I enjoy to tour the Display Garden with visitors, although I tend to walk too fast since I already know it, and I'm anxious to move past the problems – like why did that plant die anyway? But it's fun to enjoy its maturity, or at least the beginning of it. Now I have plenty of shade, and I can take a piss in the middle, in the middle of the day without anyone knowing. Frequently I'll stop at a certain spot and ask visitors which they think is the oldest plant in the garden. Invariably all heads tilt upward and I get guesses primarily for the Sequoiadendron. Then second guesses for the Abies nordmanniana. But nope, I point sideways at a dwarf Pseudotsuga menziesii 'Compacta', a tree over fifty years old. Really it's a boring thing, a flat dense evergreen about eight feet wide by five feet tall. I purchased it from a rare-plant nursery in Washington state, and fortunately the old owner was gone that day and the twenty-year-old granddaughter was left in charge, and she was the one who priced the plants. I acquired a number of excellent specimens for cheap, for many of them were quite old, and I hauled away a Thuja occidentalis 'Ohlendorfii', a Tsuga canadensis 'Everitt's Gold' and many others besides the P. m. 'Compacta'. I raced home with a full pickup for only $200, which I paid for in cash, and the old plantsman must have been grief-stricken when he returned home. Surely the simple granddaughter was disinherited and kicked down the road, never again to give away the farm. Of course I am not proud that I shoved cash at her and ran, but gramps is long gone now, and he couldn't take the trees with him anyway.



No tree remains on my property that existed when I bought the land. Now I have a veritable arboretum that will probably outlast me, or at least I hope it will. I imagine that I have been more fortunate than the shopkeeper or the insurance agent...to spend a life with trees, but I will forever miss the duck, the dog. And Emily.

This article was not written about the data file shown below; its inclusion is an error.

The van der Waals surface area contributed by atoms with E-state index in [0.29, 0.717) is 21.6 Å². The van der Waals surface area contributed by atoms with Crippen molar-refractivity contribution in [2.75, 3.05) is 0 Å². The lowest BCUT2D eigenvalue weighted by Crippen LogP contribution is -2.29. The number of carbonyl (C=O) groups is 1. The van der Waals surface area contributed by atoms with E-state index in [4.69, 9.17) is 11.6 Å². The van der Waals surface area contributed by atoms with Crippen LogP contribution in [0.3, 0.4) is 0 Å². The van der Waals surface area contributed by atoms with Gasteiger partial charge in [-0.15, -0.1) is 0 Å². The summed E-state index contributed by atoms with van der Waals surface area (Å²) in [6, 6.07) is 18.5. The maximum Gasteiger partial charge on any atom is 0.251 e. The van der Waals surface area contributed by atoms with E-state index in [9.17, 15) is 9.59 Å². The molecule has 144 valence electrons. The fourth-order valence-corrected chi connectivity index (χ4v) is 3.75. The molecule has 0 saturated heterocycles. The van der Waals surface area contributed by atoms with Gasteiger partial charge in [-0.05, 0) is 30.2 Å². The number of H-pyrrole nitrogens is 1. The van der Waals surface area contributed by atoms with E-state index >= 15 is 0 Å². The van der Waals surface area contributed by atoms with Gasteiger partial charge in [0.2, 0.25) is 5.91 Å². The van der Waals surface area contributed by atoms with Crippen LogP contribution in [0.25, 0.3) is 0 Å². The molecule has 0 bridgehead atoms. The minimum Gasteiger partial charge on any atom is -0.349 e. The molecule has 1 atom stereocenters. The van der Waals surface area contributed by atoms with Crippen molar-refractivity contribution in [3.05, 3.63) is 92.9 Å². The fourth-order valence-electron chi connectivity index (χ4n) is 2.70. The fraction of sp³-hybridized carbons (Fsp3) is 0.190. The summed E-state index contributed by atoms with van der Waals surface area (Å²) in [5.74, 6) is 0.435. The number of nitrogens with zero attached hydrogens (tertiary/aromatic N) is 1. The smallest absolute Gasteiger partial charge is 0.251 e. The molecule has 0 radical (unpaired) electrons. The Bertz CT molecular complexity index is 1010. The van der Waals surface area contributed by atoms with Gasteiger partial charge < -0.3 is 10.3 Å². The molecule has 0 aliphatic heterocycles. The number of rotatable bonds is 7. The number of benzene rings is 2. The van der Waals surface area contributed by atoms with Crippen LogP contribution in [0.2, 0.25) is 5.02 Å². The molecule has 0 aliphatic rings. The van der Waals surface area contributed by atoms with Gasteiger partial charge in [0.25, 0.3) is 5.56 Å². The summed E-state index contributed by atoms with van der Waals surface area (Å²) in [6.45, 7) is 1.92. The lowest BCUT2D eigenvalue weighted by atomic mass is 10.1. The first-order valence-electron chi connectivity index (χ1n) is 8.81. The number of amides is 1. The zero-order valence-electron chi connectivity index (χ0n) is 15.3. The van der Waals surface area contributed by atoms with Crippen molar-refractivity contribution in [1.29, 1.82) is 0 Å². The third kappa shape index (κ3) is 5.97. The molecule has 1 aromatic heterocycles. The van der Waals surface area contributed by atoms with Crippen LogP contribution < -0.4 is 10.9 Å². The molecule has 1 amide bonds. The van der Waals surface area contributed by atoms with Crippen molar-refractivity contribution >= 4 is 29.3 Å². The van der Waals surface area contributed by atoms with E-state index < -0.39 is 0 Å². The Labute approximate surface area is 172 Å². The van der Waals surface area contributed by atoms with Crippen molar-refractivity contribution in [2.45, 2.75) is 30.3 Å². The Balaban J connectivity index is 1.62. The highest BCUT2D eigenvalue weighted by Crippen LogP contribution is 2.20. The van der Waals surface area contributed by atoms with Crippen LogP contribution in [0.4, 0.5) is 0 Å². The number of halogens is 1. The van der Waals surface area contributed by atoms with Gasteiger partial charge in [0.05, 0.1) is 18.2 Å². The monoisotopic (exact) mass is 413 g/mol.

5 comments:

  1. Ogni volta che passo di qui rimango stupito! Amo le conifere e qui vedo le più belle! Complimenti per le piante e per le immagini :)

    Un saluto!!

    ReplyDelete
  2. My first use of the Bing translator. Italian is a beautiful language. The comment is equally beautiful and I agree. The nursery with its display garden is my destination several times a year. I always take time to enjoy the garden with a walk about.

    ReplyDelete
  3. I have only just stumbled upon this blog, having been daydreaming about Japanese maples. And coincidentally, it was just yesterday that I visited the gravesite of my stillborn daughter, so I am very touched by the mention of Emily. And the duck. - My little hermit crab, Maurice, lies at the base of maple in our yard. It's a charming, iconic shaped tree, but the rest of the garden is rather pathetic. Your Flora Wonder blog may inspire me, Talon. Thank-you

    ReplyDelete
  4. Flora Wonder is the greatest tree blog of all time!

    ReplyDelete